A Breathe of Fresh Air
We want clean air
For politicians and shippers the message is clearCalifornians are ready for tougher controls on air pollution. Are their elected officials ready to respond?
The recently released study on state residents' attitudes toward pollution, by the Public Policy Institute of California, has particular relevance to the Long Beach area as it grapples with the rapid expansion of port operations. A majority of Californians cite air pollution as their No. 1 environmental concern, and an even greater majority see cargo ships, trucks and trains as a large part of the problem.
Secondly, the survey indicates that Californians are willing to support stronger steps to protect the environment and reduce air pollution, even at a potential personal cost. About 70 percent of residents, across the political spectrum, favor tougher pollution controls on the shipping industry (mainly cargo ships, trucks and trains) even if it raises the costs of doing business.
Californians may disagree on a great many issues, but we're very united when it comes to protecting our air, water and other natural resources. The PPIC study confirms this, and gives our elected leaders some clear marching orders.
Heres another one again from the Long Beach Press Telegram:
Righting port's courseNew L.A. commission now can align waterfront plans with community's needs.
According to documents obtained by the L.A. Times under the Public Records Act, it turns out that a port finance director, Lou Colletta, warned that consultants' estimates were too rosy, and that the project's rate of return could be only a tenth of the projected 5 percent return. (The port's usual policy is to expect a 12 percent return.)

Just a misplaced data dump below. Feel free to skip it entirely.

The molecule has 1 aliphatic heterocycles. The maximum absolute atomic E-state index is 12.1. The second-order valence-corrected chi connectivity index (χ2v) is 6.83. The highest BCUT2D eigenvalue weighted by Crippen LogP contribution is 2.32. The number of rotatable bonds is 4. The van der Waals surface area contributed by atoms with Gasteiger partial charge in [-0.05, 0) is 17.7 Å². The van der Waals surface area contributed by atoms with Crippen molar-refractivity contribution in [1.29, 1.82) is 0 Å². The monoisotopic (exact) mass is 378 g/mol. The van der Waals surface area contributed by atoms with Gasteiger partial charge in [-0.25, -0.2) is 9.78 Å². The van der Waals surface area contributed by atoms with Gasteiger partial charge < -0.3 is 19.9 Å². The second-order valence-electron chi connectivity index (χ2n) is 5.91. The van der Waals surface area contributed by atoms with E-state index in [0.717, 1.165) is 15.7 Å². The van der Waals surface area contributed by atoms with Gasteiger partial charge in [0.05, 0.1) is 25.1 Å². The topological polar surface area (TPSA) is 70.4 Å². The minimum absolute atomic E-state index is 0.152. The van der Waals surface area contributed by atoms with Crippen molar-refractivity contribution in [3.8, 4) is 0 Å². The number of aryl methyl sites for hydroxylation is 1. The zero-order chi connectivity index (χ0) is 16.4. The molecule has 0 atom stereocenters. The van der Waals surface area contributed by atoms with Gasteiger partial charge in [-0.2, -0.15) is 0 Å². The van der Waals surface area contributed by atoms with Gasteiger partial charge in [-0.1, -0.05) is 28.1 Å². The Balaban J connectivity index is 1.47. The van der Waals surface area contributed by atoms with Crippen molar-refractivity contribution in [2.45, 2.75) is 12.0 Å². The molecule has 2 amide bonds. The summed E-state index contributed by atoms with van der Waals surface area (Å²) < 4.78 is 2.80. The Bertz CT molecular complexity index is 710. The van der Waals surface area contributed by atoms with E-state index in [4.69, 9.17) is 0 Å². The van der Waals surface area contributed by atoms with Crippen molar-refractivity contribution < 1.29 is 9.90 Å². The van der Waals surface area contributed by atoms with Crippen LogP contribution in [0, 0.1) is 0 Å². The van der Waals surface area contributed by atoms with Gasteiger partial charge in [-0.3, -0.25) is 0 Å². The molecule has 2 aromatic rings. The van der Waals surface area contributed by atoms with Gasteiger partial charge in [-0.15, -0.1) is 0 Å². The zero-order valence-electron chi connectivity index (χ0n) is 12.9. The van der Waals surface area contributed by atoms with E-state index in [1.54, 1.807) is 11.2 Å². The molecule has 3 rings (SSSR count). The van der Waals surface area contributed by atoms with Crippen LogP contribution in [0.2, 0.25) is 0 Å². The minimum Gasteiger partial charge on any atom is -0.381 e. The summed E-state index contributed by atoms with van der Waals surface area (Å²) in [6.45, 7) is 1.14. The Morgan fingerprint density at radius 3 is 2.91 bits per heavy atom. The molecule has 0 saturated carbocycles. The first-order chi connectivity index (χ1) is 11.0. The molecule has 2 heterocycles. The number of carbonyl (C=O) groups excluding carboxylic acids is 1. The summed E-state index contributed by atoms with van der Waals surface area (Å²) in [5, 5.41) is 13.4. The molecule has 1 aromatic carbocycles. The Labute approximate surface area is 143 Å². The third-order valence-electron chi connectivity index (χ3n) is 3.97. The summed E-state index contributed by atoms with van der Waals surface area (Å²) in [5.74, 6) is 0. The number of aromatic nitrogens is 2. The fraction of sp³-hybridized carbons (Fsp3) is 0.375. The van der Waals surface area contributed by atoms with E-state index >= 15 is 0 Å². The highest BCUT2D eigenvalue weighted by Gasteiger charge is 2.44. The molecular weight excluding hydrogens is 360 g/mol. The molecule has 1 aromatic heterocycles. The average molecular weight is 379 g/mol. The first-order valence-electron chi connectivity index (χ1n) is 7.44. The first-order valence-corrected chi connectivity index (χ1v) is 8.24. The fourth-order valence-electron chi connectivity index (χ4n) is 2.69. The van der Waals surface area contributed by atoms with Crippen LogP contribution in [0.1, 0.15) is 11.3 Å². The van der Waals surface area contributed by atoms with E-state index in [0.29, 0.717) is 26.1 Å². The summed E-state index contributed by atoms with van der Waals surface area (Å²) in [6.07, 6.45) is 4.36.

Also, despite a warning from the L.A. city attorney's office that a fuller public process was required, the port pushed ahead with a relatively small part of the project, a $44 million promenade extension, some piers, a parking lot and park space. Last month, port officials were about to proceed with a contract to improve Cabrillo Way Marina and adjacent land despite opposition of the city's chief administrative officer until then-Mayor-elect Villaraigosa asked them to postpone the action.
Further, some local residents, the presumed beneficiaries of a cleaned-up waterfront, don't like everything they see coming. And some were incensed to learn that they had been left out of some of the planning. It seems that members of a port advisory commission didn't know about a report providing a timeline and cost estimates for the waterfront redevelopment until the L.A. Times managed to get a copy of it.
You might say this project has become controversial. And you might say it's time the new mayor start pulling together some of the unraveling pieces.
He did that Wednesday, by replacing all five members of the L.A. Harbor Commission. The five are S. David Freeman, former general manager of the L.A. Department of Water and Power; Jerilyn Lpez Mendoza, an environmental lawyer; Douglas Paul Kraus, general counsel for a bank; Kaylinn L, Kim, a lawyer in private practice; and Joe Radisich, president of the Southern California District Council of the International Longshore and Warehouse Union.
Two of the appointees, Freeman and Mendoza, are outspoken advocates for environmental reform, which is especially good news for the port's neighbors and for the region. (That could be matched by the Port of Long Beach, which just committed $100 million to cleaner air. The twin ports of L.A. and Long Beach are the biggest single source of diesel pollution from ships, trucks, trains and machinery.)